What approach will the therapist be using?
I will be using an Integrative Holistic model of Play Therapy, my work is based upon the theory and practice of humanistic psychology, of Virginia Axline ("Dibs In Search of Self"), Carl Rogers, and the Gestalt play therapy approach of Violet Oaklander. It can be both non-directive and directive in approach, forming a trusting relationship by providing a confidential, safe, caring environment. The non-directive approach is used firstly to develop the best therapeutic conditions focusing on freedom to play. Once a trusting relationship is formed move directive techniques can be used to advance healing, following our natural inner trend towards health, stimulating new neural pathways, promoting new ways of being and enhanced emotional literacy and wellbeing.
What is the factual evidence that play therapy works?
PTUK's clinical evidence base, containing over 12,000 cases, shows that between 77% and 84% of children show a positive change through the use of play and creative arts therapies when delivered to PTUK standards. The more severe the problem, the higher the percentage of children that show a positive change.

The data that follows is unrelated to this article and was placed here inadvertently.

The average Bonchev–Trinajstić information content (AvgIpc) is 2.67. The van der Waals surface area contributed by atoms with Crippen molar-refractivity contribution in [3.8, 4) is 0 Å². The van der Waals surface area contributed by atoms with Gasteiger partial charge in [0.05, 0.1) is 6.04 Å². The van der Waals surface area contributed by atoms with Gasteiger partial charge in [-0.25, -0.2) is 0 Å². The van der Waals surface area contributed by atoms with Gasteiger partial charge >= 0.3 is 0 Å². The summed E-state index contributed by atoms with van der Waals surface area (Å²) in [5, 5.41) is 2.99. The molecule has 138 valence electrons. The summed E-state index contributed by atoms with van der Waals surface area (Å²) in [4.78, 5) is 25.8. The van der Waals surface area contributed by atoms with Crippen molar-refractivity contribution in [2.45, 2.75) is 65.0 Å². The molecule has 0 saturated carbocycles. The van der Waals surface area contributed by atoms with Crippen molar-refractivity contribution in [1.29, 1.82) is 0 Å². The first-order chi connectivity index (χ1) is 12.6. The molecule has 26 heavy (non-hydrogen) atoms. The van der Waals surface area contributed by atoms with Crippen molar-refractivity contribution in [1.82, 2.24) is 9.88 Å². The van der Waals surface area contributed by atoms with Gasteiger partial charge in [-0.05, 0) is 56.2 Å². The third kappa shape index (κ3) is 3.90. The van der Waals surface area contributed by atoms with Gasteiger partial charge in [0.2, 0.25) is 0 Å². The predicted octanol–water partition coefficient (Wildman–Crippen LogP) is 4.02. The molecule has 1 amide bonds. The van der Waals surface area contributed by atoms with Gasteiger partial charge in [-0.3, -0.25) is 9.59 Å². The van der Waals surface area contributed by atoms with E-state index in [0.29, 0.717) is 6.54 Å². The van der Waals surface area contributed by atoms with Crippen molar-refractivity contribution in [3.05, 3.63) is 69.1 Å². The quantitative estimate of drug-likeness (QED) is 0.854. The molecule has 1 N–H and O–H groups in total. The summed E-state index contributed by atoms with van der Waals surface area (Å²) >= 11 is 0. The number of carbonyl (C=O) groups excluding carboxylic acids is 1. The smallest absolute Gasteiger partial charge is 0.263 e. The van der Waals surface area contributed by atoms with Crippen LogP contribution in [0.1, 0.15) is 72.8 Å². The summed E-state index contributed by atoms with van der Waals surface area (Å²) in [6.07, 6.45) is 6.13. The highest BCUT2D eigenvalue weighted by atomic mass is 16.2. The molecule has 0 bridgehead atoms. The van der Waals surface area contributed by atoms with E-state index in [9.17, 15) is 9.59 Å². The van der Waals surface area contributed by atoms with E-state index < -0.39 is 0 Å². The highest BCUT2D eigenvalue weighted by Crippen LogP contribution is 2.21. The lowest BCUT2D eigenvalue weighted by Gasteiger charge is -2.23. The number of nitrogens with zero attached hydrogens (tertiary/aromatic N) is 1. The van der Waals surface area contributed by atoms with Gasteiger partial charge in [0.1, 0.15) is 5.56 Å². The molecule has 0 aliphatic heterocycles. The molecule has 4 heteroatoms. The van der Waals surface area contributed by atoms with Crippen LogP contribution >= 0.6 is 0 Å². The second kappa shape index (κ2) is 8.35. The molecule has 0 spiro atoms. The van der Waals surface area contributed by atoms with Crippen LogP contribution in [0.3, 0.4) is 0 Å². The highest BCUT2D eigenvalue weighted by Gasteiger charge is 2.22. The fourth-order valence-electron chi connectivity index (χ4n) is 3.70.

What are the benefits of play therapy?
- It gives emotional support to children.
- Space to explore and learn about their feelings.
- Encourages creativity.
- The holding safe space of the therapeutic relationship allows children to experience new ways of being; they can experiment with new ways of communicating and learn to better manage relationships and build healthier new ones.
- Sometimes they may play out difficult life experiences which can help them make sense of their past and aid them with finding new ways of coping.
- Play therapy can increase resilience and allow them to learn to respond to emotional triggers in a more appropriate way.
- Play therapy facilitates emotional intelligence - starting with understanding themselves, then managing themselves (self-regulation of emotions).
- Learning acceptance of self and how they feel about themselves in relation to others.
- Developing better social skills, so that they are more able to communicate their problems and concerns.